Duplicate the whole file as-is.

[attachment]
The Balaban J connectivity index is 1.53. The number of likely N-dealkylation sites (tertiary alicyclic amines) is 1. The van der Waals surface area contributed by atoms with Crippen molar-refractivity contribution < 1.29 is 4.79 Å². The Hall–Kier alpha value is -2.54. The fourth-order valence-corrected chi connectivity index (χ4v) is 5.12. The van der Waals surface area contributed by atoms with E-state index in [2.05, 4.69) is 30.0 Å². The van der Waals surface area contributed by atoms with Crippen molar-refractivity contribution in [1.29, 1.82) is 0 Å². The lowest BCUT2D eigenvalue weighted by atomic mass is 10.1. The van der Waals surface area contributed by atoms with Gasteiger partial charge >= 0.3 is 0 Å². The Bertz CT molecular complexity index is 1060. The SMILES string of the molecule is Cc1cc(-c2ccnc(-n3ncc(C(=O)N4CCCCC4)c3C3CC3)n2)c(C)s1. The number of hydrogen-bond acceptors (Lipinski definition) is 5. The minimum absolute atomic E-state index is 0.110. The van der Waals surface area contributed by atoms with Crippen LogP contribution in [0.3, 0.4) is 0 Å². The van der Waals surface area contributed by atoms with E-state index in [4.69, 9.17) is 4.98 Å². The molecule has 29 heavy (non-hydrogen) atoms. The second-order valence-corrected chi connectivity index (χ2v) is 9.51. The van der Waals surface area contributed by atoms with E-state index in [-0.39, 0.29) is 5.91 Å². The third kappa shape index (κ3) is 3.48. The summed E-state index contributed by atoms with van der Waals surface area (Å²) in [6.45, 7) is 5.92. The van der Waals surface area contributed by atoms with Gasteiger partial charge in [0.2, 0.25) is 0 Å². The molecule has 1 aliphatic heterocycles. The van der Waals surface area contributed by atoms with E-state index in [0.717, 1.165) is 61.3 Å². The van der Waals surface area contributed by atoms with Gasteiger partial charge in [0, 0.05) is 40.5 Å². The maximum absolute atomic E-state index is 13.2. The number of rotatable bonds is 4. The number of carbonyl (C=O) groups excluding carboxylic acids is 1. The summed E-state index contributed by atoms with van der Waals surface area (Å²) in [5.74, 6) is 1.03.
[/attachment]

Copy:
The Balaban J connectivity index is 1.53. The number of likely N-dealkylation sites (tertiary alicyclic amines) is 1. The van der Waals surface area contributed by atoms with Crippen molar-refractivity contribution < 1.29 is 4.79 Å². The Hall–Kier alpha value is -2.54. The fourth-order valence-corrected chi connectivity index (χ4v) is 5.12. The van der Waals surface area contributed by atoms with E-state index in [2.05, 4.69) is 30.0 Å². The van der Waals surface area contributed by atoms with Crippen molar-refractivity contribution in [1.29, 1.82) is 0 Å². The lowest BCUT2D eigenvalue weighted by atomic mass is 10.1. The van der Waals surface area contributed by atoms with Gasteiger partial charge >= 0.3 is 0 Å². The Bertz CT molecular complexity index is 1060. The SMILES string of the molecule is Cc1cc(-c2ccnc(-n3ncc(C(=O)N4CCCCC4)c3C3CC3)n2)c(C)s1. The number of hydrogen-bond acceptors (Lipinski definition) is 5. The minimum absolute atomic E-state index is 0.110. The van der Waals surface area contributed by atoms with Crippen LogP contribution in [0.3, 0.4) is 0 Å². The van der Waals surface area contributed by atoms with E-state index in [4.69, 9.17) is 4.98 Å². The molecule has 29 heavy (non-hydrogen) atoms. The second-order valence-corrected chi connectivity index (χ2v) is 9.51. The van der Waals surface area contributed by atoms with E-state index in [-0.39, 0.29) is 5.91 Å². The third kappa shape index (κ3) is 3.48. The summed E-state index contributed by atoms with van der Waals surface area (Å²) in [6.45, 7) is 5.92. The van der Waals surface area contributed by atoms with Gasteiger partial charge in [0.2, 0.25) is 0 Å². The molecule has 1 aliphatic heterocycles. The van der Waals surface area contributed by atoms with E-state index in [0.717, 1.165) is 61.3 Å². The van der Waals surface area contributed by atoms with Gasteiger partial charge in [0, 0.05) is 40.5 Å². The maximum absolute atomic E-state index is 13.2. The number of rotatable bonds is 4. The number of carbonyl (C=O) groups excluding carboxylic acids is 1. The summed E-state index contributed by atoms with van der Waals surface area (Å²) in [5.74, 6) is 1.03.